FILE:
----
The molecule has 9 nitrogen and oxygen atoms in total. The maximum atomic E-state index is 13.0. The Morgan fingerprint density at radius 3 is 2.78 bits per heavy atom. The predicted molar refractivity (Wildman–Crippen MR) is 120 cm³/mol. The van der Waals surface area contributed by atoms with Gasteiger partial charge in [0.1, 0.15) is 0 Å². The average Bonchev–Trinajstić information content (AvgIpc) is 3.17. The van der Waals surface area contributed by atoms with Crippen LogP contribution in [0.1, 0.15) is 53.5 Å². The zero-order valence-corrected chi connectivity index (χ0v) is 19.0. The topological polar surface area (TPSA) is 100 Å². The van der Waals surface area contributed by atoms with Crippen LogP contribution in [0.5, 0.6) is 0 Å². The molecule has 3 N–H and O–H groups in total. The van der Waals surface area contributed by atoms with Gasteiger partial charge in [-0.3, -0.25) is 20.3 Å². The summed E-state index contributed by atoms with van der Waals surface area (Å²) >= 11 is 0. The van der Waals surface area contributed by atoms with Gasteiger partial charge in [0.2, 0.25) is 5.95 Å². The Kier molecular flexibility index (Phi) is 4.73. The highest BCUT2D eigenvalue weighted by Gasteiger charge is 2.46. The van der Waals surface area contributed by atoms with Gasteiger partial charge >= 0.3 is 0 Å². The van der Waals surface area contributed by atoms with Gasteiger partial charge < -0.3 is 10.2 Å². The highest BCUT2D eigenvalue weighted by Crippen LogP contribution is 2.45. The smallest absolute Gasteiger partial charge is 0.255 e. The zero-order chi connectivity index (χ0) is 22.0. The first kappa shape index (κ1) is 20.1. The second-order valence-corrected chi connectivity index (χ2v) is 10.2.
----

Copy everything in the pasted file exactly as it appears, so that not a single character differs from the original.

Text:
The molecule has 9 nitrogen and oxygen atoms in total. The maximum atomic E-state index is 13.0. The Morgan fingerprint density at radius 3 is 2.78 bits per heavy atom. The predicted molar refractivity (Wildman–Crippen MR) is 120 cm³/mol. The van der Waals surface area contributed by atoms with Gasteiger partial charge in [0.1, 0.15) is 0 Å². The average Bonchev–Trinajstić information content (AvgIpc) is 3.17. The van der Waals surface area contributed by atoms with Crippen LogP contribution in [0.1, 0.15) is 53.5 Å². The zero-order valence-corrected chi connectivity index (χ0v) is 19.0. The topological polar surface area (TPSA) is 100 Å². The van der Waals surface area contributed by atoms with Crippen LogP contribution in [0.5, 0.6) is 0 Å². The molecule has 3 N–H and O–H groups in total. The van der Waals surface area contributed by atoms with Gasteiger partial charge in [-0.3, -0.25) is 20.3 Å². The summed E-state index contributed by atoms with van der Waals surface area (Å²) >= 11 is 0. The van der Waals surface area contributed by atoms with Gasteiger partial charge in [0.2, 0.25) is 5.95 Å². The Kier molecular flexibility index (Phi) is 4.73. The highest BCUT2D eigenvalue weighted by Gasteiger charge is 2.46. The van der Waals surface area contributed by atoms with Gasteiger partial charge >= 0.3 is 0 Å². The van der Waals surface area contributed by atoms with Gasteiger partial charge < -0.3 is 10.2 Å². The highest BCUT2D eigenvalue weighted by Crippen LogP contribution is 2.45. The smallest absolute Gasteiger partial charge is 0.255 e. The zero-order chi connectivity index (χ0) is 22.0. The first kappa shape index (κ1) is 20.1. The second-order valence-corrected chi connectivity index (χ2v) is 10.2.